Poverty reduction is a critical factor outlined in both the Millennium Developmental Goals 2015 (MDGs) and the National Developmental Plan (NDP) – Vision 2030. In order for South Africa to make progress in this regard, definitions of the different forms of deprivation and human development and indicators for their measurement are needed to monitor and evaluate any programme implemented to reduce poverty. A workshop on Measuring Deprivation in order to promote Human Development in South Africa was held at Misty Hills, Muldersdrift, Gauteng on 9 & 10 June 2015. The workshop aimed to outline the significance of establishing and using definitions and measures that are applicable to and useful in the South African context. Click here for the Proceeding Report.
Policymakers booklet: Social Protection on Africa (2016)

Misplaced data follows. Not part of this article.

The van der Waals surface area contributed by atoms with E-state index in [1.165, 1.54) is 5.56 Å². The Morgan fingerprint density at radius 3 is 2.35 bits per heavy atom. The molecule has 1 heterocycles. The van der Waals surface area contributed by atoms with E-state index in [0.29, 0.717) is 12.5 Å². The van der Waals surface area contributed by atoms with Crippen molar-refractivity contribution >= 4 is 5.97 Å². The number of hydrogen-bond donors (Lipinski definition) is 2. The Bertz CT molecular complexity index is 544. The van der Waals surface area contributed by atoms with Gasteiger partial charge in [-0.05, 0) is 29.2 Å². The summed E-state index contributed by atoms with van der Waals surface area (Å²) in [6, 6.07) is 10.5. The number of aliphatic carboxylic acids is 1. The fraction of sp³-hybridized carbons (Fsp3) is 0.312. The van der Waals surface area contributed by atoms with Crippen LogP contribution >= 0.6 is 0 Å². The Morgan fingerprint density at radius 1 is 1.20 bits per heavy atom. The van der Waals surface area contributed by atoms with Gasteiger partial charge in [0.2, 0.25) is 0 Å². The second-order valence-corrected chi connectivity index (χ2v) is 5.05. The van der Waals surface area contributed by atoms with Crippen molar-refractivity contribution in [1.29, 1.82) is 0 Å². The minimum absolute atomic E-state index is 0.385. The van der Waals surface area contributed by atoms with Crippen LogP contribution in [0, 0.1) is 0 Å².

Representatives of 22 African science academies gathered to deliberate on poverty reduction on the continent. The challenges faced by Africa due to extreme poverty will be scrutinised at the 12th Annual Meeting of African Science Academies (AMASA) to be jointly hosted by the Academy of Science of South Africa (ASSAf), the Department of Science and Technology (DST) and the Network of African Science Academies (NASAC). Poverty eradication has been identified as the first Sustainable Development Goal as it remains one of the greatest challenges facing humanity. Access the booklet here.
Statement: Ethical and sustainable delivery of social grants (2017)
The Academy of Science of South Africa (ASSAf), a body made up of some of the country’s foremost scholars, calls on government to find long-term, ethical and sustainable solutions to address the governance failures in the delivery of social grants. The research published by our Members in peer-assessed journals has consistently demonstrated the substantial contribution of social grants to the social and economic development of South Africa’s population. Access the Statement here.
Workshop: Poverty, inequality and global climate change: Connecting the Discussions (2019)